Utilities Law Review - Volume 22 - Issue 1

Should Better Regulation Mean Less Regulation? A Critical Review of Aspects of the Implementation of the UK Government's Better Regulation Agenda Against its Five Original Principles
Kate Ollerenshaw

The legislative requirement to set a Business Impact Target ('BIT') and the associated One In, Three Out regime are the latest in a series of deregulatory initiatives that aim to reduce the burden on business from red tape. This article argues that, notwithstanding the political rhetoric, a doctrinal consideration of the mechanisms for achieving the BIT/One In, X Out policies exposes conflicts with the Better Regulation initiative?s own principles of proportionality, consistency, targeting, transparency and accountability. By analysing what regulation the statutory regime requires less of, the processes for identifying and measuring INs and OUTs, and the legislative mechanisms for achieving a reduction in regulatory burden, the author notes a number of tensions with those principles and concludes that the dogged pursuit of 'less' regulation rather than a more holistic quest for 'better' regulation is misplaced.

A Historical Review and Current Analysis of Private Water Provision in England (Part 1)
Dr Michael James Bowes 
Eversheds Sutherland LLP

In 2017 the Labour Party manifesto pledged to nationalise (or re-nationalise) the Royal Mail, railway companies, and (among others) water companies. A recent YouGov poll stated that the renationalisation of water would be a popular decision with 59 per cent of those polled favouring public ownership. In comparison, only 30 per cent of those polled favoured public ownership of telephone and internet providers and 53 per cent found this preferable to private energy provision. This article seeks to analyse why private water provision manifested and to what extent the provision is of a 'poorer quality' and 'dysfunctional'. Part 1 of the article details the historical movements of ownership between public and private and discusses the rational for these shifts. Part 2, to appear in the next issue of ULR, will analyse specific elements of water provision since privatisation

Case comments
CAT Written Evidence on the Impact of Brexit on UK Competition Policy 
Caroline Hobson 
CMS Cameron McKenna Nabarro Olswang LLP, London

In this Comment the author sets out key aspects of the evidence presented to the House of Lords? Internal Market Sub-Committee by the Competition and Markets Authority on the opportunities and challenges of Brexit for UK competition policy. While the CMA does not believe that competition policy will change substantially, it expects to take on the larger, more complex cases previously reserved for the European Commission and perhaps to fulfil a new role in dealing with State Aid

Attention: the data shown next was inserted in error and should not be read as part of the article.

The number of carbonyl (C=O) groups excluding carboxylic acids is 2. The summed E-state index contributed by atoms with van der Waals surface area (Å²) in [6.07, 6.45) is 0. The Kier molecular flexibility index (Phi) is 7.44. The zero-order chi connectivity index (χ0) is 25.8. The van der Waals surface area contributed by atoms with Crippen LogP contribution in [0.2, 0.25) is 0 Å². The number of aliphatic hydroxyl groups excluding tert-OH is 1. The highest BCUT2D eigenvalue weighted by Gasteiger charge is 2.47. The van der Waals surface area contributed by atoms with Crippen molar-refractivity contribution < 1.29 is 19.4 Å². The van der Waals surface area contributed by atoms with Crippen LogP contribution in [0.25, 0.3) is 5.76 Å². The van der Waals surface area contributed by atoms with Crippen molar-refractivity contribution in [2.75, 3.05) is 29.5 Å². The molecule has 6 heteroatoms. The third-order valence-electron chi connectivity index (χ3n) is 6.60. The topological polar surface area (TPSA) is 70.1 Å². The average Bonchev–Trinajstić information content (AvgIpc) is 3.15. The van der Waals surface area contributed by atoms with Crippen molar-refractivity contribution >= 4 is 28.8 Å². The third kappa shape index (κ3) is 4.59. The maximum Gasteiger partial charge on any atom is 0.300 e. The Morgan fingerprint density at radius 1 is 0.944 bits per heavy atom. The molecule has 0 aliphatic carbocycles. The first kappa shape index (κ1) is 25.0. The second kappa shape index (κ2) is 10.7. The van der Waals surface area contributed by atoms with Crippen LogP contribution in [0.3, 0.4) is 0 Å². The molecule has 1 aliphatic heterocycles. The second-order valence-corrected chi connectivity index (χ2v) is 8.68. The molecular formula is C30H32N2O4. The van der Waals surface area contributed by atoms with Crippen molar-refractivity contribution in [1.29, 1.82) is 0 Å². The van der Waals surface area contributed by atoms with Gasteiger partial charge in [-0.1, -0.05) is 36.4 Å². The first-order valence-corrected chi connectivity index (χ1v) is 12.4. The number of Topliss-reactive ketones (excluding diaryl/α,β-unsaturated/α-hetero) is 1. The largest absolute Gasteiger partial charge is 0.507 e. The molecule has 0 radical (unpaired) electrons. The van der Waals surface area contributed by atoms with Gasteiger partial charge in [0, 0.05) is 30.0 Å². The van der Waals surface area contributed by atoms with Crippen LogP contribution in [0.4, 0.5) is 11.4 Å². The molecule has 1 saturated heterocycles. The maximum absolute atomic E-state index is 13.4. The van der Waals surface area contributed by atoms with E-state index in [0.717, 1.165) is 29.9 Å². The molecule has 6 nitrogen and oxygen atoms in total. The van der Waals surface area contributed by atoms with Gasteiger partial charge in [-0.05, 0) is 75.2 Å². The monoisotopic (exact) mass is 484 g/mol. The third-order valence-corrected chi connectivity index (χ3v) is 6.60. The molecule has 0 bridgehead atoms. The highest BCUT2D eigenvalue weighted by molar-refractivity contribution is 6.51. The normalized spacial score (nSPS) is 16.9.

Extending Competition in Electricity Transmission
Richard Goodfellow and Paul Dight 
Addleshaw Goddard

The GB energy regulator Ofgem has been considering alternatives to the CATO model for competition in onshore electricity transmission. This Comment considers two possible models, and the background to consultation on the use of the Competition Proxy model for the Hinkley-Seabank project.

Developments in the Maltese Telecommunications Sector
Paul Edgar Micallef 
University of Malta

The First Hall of the Civil Court held Transport Malta, the Maltese infrastructure regulator, accountable for failing to afford Midi plc a fair hearing prior to issuing an order authorising Melita Limited, a communications operator, to pass its cables and wires through property owned by Midi. The court noted that even ifthe law does not expressly provide for a fair hearing, a public authority in the exercise of its regulatory functions could not act as if the principles of natural justice did not exist. In the second case, the Administrative Review Tribunal rejected the contestation by Vodafone Malta Ltd of a regulatory decision by the Malta Communications Authority establishing the mobile termination rates that telecoms operators are to pay each other. The Tribunal rejected the various claims relating to, amongst others, lack of consultation and full visibility of the workings used to determine the rates